The two provinces, along with five First Nations, finalized their submission package Wednesday — the last step in what has cost millions of dollars and brought political heat for Manitoba Premier Greg Selinger.
"The UNESCO designation is really a world-class recognition of the southern boreal landscape that we are protecting," Selinger said.
"We're going to be globally recognized for what we've done to protect this site and it will attract eco-tourists from all around the world."
The 33,400-square-kilometre area is known as Pimachiowin Aki — an Ojibwa phrase that translates as "the land that gives life" — and is the last intact boreal forest of its kind in the world, Selinger said.
As part of the effort to protect the area, the provincial government in 2007 prevented Manitoba Hydro from building a transmission line through it. The government ordered the Crown utility to build a much longer line around lakes Winnipeg and Manitoba, which will cost at least several hundred million dollars more.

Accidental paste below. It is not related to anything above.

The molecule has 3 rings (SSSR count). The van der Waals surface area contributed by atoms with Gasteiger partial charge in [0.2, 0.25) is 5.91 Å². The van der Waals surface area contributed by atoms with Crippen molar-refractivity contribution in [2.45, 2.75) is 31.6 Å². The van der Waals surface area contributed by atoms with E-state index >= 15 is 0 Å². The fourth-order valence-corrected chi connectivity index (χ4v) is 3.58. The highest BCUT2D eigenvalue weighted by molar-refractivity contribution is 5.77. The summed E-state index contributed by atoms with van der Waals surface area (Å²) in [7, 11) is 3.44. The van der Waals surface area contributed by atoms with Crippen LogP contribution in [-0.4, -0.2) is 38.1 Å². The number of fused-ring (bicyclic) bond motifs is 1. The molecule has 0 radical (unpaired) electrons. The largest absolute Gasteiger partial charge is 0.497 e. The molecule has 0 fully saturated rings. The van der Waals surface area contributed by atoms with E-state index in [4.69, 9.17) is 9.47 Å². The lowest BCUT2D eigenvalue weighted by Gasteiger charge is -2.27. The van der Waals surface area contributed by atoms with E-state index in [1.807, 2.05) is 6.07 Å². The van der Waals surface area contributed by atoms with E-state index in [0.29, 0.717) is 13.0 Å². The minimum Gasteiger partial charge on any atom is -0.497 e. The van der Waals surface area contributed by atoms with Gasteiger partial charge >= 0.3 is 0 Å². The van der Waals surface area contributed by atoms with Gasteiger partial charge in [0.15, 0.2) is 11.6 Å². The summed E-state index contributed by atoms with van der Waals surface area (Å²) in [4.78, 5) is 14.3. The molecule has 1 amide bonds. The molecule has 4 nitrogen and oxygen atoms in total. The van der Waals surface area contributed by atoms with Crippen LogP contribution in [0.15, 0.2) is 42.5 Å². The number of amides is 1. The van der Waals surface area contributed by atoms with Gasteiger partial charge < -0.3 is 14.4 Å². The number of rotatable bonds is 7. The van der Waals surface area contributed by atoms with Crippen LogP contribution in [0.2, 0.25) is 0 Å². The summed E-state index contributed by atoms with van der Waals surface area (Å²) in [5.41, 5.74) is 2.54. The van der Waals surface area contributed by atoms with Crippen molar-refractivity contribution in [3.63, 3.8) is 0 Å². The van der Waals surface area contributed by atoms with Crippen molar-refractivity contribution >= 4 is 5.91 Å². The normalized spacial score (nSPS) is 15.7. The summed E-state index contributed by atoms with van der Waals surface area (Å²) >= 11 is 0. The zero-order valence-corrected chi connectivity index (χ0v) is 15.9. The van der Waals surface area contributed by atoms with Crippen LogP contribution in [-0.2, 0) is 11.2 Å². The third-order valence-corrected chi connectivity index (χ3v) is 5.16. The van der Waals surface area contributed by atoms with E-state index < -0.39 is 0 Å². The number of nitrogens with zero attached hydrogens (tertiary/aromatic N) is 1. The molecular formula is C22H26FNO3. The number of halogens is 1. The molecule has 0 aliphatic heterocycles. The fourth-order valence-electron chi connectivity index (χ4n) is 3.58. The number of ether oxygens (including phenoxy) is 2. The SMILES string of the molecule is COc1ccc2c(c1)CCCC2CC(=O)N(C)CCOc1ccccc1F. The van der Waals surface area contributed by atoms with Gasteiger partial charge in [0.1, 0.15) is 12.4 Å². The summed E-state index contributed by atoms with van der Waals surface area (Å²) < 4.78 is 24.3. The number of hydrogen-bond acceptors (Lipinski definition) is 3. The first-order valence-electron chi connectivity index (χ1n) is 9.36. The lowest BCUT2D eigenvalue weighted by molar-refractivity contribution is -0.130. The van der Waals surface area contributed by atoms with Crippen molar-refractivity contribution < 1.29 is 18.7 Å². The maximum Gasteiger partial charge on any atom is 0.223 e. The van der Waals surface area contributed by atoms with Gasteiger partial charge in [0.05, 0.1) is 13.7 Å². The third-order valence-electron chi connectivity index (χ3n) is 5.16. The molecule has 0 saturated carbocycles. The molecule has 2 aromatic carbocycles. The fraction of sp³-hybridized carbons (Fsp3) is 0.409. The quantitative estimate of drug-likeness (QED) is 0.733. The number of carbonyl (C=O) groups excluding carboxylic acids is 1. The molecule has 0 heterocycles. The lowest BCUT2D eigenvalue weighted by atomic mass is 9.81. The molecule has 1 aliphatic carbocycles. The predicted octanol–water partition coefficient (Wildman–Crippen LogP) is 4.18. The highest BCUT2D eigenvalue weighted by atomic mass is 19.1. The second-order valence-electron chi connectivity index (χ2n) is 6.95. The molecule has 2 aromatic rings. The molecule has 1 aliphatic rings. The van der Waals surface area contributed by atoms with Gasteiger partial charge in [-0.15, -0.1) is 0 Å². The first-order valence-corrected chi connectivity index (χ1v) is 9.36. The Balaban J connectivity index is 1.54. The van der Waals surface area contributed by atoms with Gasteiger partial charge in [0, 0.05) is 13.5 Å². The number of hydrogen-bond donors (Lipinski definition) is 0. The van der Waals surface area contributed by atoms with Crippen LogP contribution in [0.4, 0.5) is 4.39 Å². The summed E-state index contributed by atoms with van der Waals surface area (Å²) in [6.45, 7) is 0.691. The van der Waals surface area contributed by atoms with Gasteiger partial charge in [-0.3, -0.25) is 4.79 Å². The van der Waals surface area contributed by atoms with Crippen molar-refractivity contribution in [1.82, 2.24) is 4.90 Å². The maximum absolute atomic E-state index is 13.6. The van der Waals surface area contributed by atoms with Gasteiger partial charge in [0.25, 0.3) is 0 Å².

The Opposition Progressive Conservatives denounced the move as costly and unnecessary. They have repeatedly said construction of a transmission line wouldn't hurt the chances of the vast forest being declared a world heritage site. Their attacks failed to dent voter support for the NDP in last October's election.
Selinger said the government has spent money, "in the very low millions," to prepare the UNESCO bid.
There are more than 900 world heritage sites already designated by UNESCO, including Lunenburg, N.S., and Banff National Park.
The world heritage committee meets every spring to consider new sites, although it is not clear how soon the bid from Manitoba and Ontario will be considered.
This year the meeting is in St. Petersburg, Russia, but there is no guarantee the bid will be reviewed then.